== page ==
"Lord Mandragoran?" The rider drew rein in front of Lan and Bukama. Remaining in his saddle, he eyed them uncertainly. Their armor was unadorned, their coats and cloaks plain wool and somewhat worn. A little embroidery was a fine thing, but some southern men decked themselves out like tapestries. Likely under his cloak the Tairen wore a gilded breastplate and one of those coats with puffy sleeves striped in bright satin. His high boots were certainly embroidered in scrollwork that shone in the moonlight with the glitter of silver. In any case, the man went on with barely a pause for breath. "The Light burn my soul, I was sure you were the closest, but I was beginning to think I'd never find you. Lord Emares is following about five or six hundred Aiel with six hundred of his armsmen." He shook his head slightly. "Odd thing is, they're heading east. Away from the river. At any rate, the snow slows them as much as it does us, and Lord Emares thinks if you can place an anvil on that ridgeline they call the Hook, he can take them from behind with a hammer. Lord Emares doubts they can reach it before first light."

Lan's mouth tightened. Some of these southlanders had peculiar notions of polite behavior. Not dismounting before he spoke, not naming himself. As a guest, he should have named himself first. Now Lan could not without sounding boastful. The fellow had failed even to offer his lord's compliments or good wishes. And he seemed to think they did not know that east would be away from the River Erinin. Perhaps that was just carelessness in speech, but the rest was rudeness. Bukama had not moved, yet Lan laid a hand on his sword arm anyway. His oldest friend could be touchy.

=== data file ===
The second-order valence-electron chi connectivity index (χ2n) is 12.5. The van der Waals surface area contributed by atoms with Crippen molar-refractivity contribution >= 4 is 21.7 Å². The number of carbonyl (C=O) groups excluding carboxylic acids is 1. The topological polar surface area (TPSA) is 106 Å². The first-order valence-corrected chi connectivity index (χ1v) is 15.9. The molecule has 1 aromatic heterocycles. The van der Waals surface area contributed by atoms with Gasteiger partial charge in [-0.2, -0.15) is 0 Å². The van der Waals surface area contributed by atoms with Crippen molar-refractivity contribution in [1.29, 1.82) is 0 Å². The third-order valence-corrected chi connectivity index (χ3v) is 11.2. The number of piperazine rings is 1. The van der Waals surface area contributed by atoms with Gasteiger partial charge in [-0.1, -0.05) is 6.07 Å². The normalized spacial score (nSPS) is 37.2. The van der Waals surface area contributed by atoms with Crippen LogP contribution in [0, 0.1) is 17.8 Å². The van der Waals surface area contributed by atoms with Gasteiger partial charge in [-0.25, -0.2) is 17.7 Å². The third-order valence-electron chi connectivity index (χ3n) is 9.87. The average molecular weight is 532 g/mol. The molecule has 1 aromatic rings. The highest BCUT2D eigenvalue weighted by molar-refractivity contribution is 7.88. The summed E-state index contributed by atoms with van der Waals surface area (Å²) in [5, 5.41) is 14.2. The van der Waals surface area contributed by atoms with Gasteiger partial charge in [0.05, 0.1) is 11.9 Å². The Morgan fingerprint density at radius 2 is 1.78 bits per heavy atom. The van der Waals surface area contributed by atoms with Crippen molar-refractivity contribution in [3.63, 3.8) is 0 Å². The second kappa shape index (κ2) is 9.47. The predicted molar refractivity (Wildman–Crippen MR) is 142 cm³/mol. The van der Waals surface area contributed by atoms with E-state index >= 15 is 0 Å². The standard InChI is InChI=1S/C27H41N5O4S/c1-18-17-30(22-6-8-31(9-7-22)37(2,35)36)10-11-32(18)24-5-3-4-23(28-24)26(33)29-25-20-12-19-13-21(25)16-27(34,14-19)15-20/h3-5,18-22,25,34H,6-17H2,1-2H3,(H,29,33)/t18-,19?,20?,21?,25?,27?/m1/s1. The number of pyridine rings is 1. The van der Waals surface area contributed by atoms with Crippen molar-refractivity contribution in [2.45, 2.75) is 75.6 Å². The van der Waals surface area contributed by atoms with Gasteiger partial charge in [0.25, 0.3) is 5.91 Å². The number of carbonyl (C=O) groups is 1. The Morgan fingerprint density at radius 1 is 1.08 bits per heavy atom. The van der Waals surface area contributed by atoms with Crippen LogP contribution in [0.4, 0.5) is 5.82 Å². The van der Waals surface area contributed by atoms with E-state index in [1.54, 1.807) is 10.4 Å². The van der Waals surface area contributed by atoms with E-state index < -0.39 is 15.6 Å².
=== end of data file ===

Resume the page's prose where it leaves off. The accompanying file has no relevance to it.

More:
The Hook lay a good league from the camp, and the night was failing, but he nodded.

Continues...


Excerpted from NEW SPRING by Robert Jordan Excerpted by permission.
All rights reserved. No part of this excerpt may be reproduced or reprinted without permission in writing from the publisher.
Excerpts are provided by Dial-A-Book Inc. solely for the personal use of visitors to this web site.

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Table of Contents

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Customer Reviews

Average Rating 3.5
( 239 )
Rating Distribution

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(92)

4 Star

(56)

3 Star

(32)

2 Star

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1 Star

(35)